The Fermi Paradox seeks to answer the question of where the aliens are. Italian physicist Enrico Fermi, known as the creator of first nuclear reaction, asked one day in 1950: Where are all the aliens? With this question, he postulated Fermi Paradox. It deals with the contradiction between high probability estimates for the existence of extraterrestrial civilizations and the lack of evidence. Almost 70 years we struggling with this paradox. Are we closer to the answer today?

Probability Vs Reality

We live in unimaginably vast Universe. The observable Universe is approximately 92 billion light years in diameter and it growing faster and faster. The universe contains at least one hundred billion galaxies. Each galaxy has at least one hundred to one thousand billion stars. The number of planets? Probably trillions. If we focus just on our Milki Way galaxy, there is 100–400 billion stars. A six-year search that surveyed millions of stars using the microlensing technique concluded that the average number of planets per star is greater than one. So, we are dealing with at least 100 billion planets in our own galaxy.

An artistic impression of Extrasolar Planetary Systems. Image Credit: NASA, ESA, and M. Kornmesser (ESO)

So, when we put on the table all these numbers, the question naturally arise: Are we alone? Same question asked himself an American astrophysicist, Frank Drake. In 1961 he wrote the equation, known as Drake equation. It represents probabilistically argument used to estimate the number of extraterrestrial civilizations in Milky Way galaxy. Regardless what value is set to the components of the equation, the result is always more or less same. Our galaxy is a full of life. Drake estimates there exist 10,000 communicative civilizations. But where are they? Why we can’t see them? Or at least to hear them? That is Fermi Paradox!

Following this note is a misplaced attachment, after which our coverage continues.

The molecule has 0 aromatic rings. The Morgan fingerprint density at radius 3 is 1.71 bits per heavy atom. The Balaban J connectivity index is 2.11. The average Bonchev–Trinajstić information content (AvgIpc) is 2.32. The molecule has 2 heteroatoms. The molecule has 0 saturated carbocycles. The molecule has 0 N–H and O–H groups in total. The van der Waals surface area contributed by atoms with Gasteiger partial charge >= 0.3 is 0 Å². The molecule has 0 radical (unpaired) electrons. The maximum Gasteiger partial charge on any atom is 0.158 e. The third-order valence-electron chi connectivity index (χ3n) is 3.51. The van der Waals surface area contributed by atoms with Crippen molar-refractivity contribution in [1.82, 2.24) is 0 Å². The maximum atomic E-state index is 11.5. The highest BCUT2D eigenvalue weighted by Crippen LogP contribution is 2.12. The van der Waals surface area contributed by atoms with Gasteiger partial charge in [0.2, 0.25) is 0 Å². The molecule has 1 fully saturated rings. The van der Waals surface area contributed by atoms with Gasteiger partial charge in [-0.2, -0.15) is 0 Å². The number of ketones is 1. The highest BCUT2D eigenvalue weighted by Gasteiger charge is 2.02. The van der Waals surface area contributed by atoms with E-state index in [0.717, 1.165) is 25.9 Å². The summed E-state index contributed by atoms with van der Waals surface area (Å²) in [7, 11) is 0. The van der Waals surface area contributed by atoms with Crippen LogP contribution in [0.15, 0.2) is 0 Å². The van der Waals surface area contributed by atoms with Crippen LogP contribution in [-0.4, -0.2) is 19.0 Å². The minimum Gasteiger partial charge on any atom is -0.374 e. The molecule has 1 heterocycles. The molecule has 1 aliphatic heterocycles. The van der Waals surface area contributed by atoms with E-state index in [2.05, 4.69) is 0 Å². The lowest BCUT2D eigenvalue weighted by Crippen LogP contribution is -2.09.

Possible Solutions

There are plenty ideas and solutions for Fermi’s Paradox. Some of them are pretty sci-fi, but some have solid ground. Let’s take a look at them.

  • Space is too vast – Space is, simply put, incredibly large. If we take into consideration and the fact that the Universe is in the fast expansion, there is no way for us to reach vast distance. Take an example of our closest star. If we beamed a transmission to the closest star, it would take 4 years just to reach the system. Even if the eventual response would send back to us, it might take decades. Basically, everything outside of our Local galactic group is unreachable.
  • We’re too primitive – In this scenario, alien civilizations are aware of our existence, but they don’t want to interfere with us. They just watch our development from afar to let us evolve. Also, they might use the technology that is unknown and undetectable for us. Maybe, one they when we reach high technology maturity, they will contact us.
  • The great filter – represent a presumption that there is some kind of absurdly difficult step in the evolution of life. The obstacle that precludes it from becoming interstellar. According to this idea, all high intelligent life after passing the filter is self-destructive. Probably we are still below that filter and the civilizations that passed it are already destroyed.
  • They are already here – this sci-fi idea suggests that aliens perhaps are already here, just we are unable to see them. Either they are too different so we can’t register them or they are too similar so we can’t distinguish them from us.
  • We are alone – Perhaps the simplest solution is the correct one. We haven’t encountered signs of life either because it doesn’t exist or it is extremely rare. On the other hand, we still don’t fully know how life began on this planet in the first place. Maybe when we figure out all the keys for complex life, we could better to search for extraterrestrial one.
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